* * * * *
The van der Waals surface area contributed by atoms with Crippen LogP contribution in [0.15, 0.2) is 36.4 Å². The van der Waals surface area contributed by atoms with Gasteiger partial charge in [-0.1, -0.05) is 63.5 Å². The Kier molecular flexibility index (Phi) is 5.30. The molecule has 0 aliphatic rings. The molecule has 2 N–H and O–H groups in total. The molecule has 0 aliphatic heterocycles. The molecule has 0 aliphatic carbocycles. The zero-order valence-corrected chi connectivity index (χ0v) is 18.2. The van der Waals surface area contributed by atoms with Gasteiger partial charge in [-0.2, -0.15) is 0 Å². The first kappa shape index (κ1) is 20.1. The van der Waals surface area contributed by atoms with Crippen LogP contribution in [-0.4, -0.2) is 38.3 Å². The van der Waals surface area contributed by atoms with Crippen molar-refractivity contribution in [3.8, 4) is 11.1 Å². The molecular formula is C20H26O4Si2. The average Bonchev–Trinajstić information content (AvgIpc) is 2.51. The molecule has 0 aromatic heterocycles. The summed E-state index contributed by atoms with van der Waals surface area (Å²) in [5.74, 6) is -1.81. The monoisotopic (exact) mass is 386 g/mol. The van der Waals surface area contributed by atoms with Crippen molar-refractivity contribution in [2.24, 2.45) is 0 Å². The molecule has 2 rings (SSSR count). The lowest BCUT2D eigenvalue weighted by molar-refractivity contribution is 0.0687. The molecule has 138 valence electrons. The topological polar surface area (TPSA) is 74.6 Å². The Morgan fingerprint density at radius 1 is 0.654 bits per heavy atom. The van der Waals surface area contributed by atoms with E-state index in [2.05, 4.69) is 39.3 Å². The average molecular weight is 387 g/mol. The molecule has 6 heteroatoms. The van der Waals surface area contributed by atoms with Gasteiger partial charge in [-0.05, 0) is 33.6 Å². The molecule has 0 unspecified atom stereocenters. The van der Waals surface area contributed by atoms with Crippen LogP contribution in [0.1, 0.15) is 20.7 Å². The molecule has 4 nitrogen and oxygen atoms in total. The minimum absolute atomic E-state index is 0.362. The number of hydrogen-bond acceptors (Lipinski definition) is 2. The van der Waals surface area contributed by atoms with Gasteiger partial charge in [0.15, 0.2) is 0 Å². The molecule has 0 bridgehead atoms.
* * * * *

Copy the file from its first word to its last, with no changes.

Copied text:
The van der Waals surface area contributed by atoms with Crippen LogP contribution in [0.15, 0.2) is 36.4 Å². The van der Waals surface area contributed by atoms with Gasteiger partial charge in [-0.1, -0.05) is 63.5 Å². The Kier molecular flexibility index (Phi) is 5.30. The molecule has 0 aliphatic rings. The molecule has 2 N–H and O–H groups in total. The molecule has 0 aliphatic heterocycles. The molecule has 0 aliphatic carbocycles. The zero-order valence-corrected chi connectivity index (χ0v) is 18.2. The van der Waals surface area contributed by atoms with Gasteiger partial charge in [-0.2, -0.15) is 0 Å². The first kappa shape index (κ1) is 20.1. The van der Waals surface area contributed by atoms with Crippen LogP contribution in [-0.4, -0.2) is 38.3 Å². The van der Waals surface area contributed by atoms with Crippen molar-refractivity contribution in [3.8, 4) is 11.1 Å². The molecular formula is C20H26O4Si2. The average Bonchev–Trinajstić information content (AvgIpc) is 2.51. The molecule has 0 aromatic heterocycles. The summed E-state index contributed by atoms with van der Waals surface area (Å²) in [5.74, 6) is -1.81. The monoisotopic (exact) mass is 386 g/mol. The van der Waals surface area contributed by atoms with Crippen molar-refractivity contribution in [2.24, 2.45) is 0 Å². The molecule has 2 rings (SSSR count). The lowest BCUT2D eigenvalue weighted by molar-refractivity contribution is 0.0687. The molecule has 138 valence electrons. The topological polar surface area (TPSA) is 74.6 Å². The Morgan fingerprint density at radius 1 is 0.654 bits per heavy atom. The van der Waals surface area contributed by atoms with E-state index in [2.05, 4.69) is 39.3 Å². The average molecular weight is 387 g/mol. The molecule has 6 heteroatoms. The van der Waals surface area contributed by atoms with Gasteiger partial charge in [-0.05, 0) is 33.6 Å². The molecule has 0 unspecified atom stereocenters. The van der Waals surface area contributed by atoms with Crippen LogP contribution in [0.1, 0.15) is 20.7 Å². The molecule has 4 nitrogen and oxygen atoms in total. The minimum absolute atomic E-state index is 0.362. The number of hydrogen-bond acceptors (Lipinski definition) is 2. The van der Waals surface area contributed by atoms with Gasteiger partial charge in [0.15, 0.2) is 0 Å². The molecule has 0 bridgehead atoms.